Tax expert gives her view of changes to entrepreneurs’ relief changes and more

18th March 2015

Tina Riches, national tax partner at Smith & Williamson, the accountancy and investment management group considers the tax implications of the Budget for businesses.

Entrepreneurs’ relief: Contrived structures and changes to associated disposal rules

The government has announced that legislation will be introduced to prevent entrepreneurs’ relief applying to certain disposals of shareholdings, where the holding structure for the shares is considered to have been contrived for the purpose of obtaining the relief. The new measures are designed to capture arrangements such as those where an individual may have held a small direct stake in a trading company, but may have arranged a higher effective percentage shareholding through a joint venture structure. The new measures will affect any disposals of shareholdings on or after 18 March 2015.

New legislation will also be introduced to prevent entrepreneurs’ relief being claimed in the disposal of personal assets used in company or partnership business under the “associated disposal” rules, unless there is also a contemporaneous disposal of at least a 5% share in that company or partnership business.  There has previously been no minimum requirement to the size of withdrawal from the business.  The new measures will affect disposals of assets on or after 18 March 2015.

The new measures relating to entrepreneurs’ relief are introduced alongside those introduced in the Autumn Statement preventing a claim for entrepreneurs’ relief on goodwill arising on incorporation and a subsequent corporation tax deduction for the goodwill in the company for transfers of business on or after 3 December 2014.


Entrepreneurs may need to review their plans to ensure they do not inadvertently fall foul of the new provisions.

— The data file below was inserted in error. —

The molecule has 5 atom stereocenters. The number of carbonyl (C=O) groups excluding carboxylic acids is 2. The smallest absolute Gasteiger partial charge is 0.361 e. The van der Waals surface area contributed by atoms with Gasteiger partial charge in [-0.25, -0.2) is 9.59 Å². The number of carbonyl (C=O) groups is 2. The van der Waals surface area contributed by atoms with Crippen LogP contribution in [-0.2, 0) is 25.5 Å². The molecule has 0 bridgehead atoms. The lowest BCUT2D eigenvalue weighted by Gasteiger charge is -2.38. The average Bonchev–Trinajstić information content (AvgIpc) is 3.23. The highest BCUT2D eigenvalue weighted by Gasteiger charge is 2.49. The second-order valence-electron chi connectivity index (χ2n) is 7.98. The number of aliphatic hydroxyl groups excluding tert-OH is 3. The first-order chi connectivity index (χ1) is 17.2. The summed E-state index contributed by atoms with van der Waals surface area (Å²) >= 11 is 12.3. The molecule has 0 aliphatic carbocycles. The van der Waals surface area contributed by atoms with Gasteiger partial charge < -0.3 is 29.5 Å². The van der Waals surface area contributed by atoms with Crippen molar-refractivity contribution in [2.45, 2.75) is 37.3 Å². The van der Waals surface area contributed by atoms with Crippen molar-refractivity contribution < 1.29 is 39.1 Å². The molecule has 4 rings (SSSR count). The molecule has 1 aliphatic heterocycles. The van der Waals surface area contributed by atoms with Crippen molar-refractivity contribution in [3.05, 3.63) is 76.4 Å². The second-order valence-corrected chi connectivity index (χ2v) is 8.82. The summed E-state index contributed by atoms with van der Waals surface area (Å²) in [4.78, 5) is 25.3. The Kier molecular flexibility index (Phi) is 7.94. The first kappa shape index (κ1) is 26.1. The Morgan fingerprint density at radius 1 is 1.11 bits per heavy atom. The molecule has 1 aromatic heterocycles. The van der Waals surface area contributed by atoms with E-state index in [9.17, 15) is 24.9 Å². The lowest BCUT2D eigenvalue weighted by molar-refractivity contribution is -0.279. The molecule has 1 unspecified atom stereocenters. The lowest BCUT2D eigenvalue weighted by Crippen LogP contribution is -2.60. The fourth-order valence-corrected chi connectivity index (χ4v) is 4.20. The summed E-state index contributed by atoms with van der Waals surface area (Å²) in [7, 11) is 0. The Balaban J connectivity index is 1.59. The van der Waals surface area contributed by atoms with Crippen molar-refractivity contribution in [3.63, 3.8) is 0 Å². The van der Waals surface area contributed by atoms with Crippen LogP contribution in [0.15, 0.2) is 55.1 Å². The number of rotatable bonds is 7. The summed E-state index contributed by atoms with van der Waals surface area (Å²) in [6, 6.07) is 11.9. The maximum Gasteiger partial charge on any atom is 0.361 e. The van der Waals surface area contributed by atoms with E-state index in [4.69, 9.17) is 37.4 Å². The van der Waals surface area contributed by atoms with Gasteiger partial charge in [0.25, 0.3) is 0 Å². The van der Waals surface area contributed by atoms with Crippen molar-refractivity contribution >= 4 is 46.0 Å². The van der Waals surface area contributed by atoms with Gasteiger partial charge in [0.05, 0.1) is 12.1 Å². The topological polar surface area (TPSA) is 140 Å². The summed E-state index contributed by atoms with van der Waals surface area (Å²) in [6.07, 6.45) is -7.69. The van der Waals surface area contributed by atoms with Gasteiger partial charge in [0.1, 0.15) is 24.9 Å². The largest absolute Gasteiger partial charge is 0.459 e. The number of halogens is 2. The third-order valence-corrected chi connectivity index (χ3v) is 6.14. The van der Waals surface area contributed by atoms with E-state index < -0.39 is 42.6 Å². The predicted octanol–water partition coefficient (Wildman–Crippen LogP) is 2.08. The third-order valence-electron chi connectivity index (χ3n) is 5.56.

Corporation tax: loss refresh prevention


The government has announced new measures to prevent the utilisation of brought forward corporation tax losses where the entitlement for utilisation has only arisen due to an artificial or contrived arrangement.


The new measure will be effective from 18 March 2015, and will also catch existing arrangements already in place, to the extent that the arrangement generates taxable profits on or after 18 March 2015. For companies with an accounting period straddling 18 March 2015, taxable profits will be allocated into notional periods before and after that date, with the new rules applying to the notional period commencing on 18 March 2015, based on a time or otherwise just and reasonable basis.


Yet again, it is understandable that the government wishes to introduce targeted anti-avoidance rules to clamp down on perceived abuse in this area.



Further bad news for banks


Further to the announcement in the Autumn Statement regarding the restriction for banking companies of the use of tax losses incurred up to 31 March 2015, the government has announced that the Bank Levy will be increased from 0.156% to 0.21% from 1 April 2015.  The government is also intending to consult on the introduction of measures to make banks’ customer compensation expenses non-deductible for corporation tax purposes.


The banking sector continues to be the target of a government in need of funds to reduce the deficit – their logic being they helped the sector on the way into the recent recession and it is the banks’ duty to help the country on the way out.

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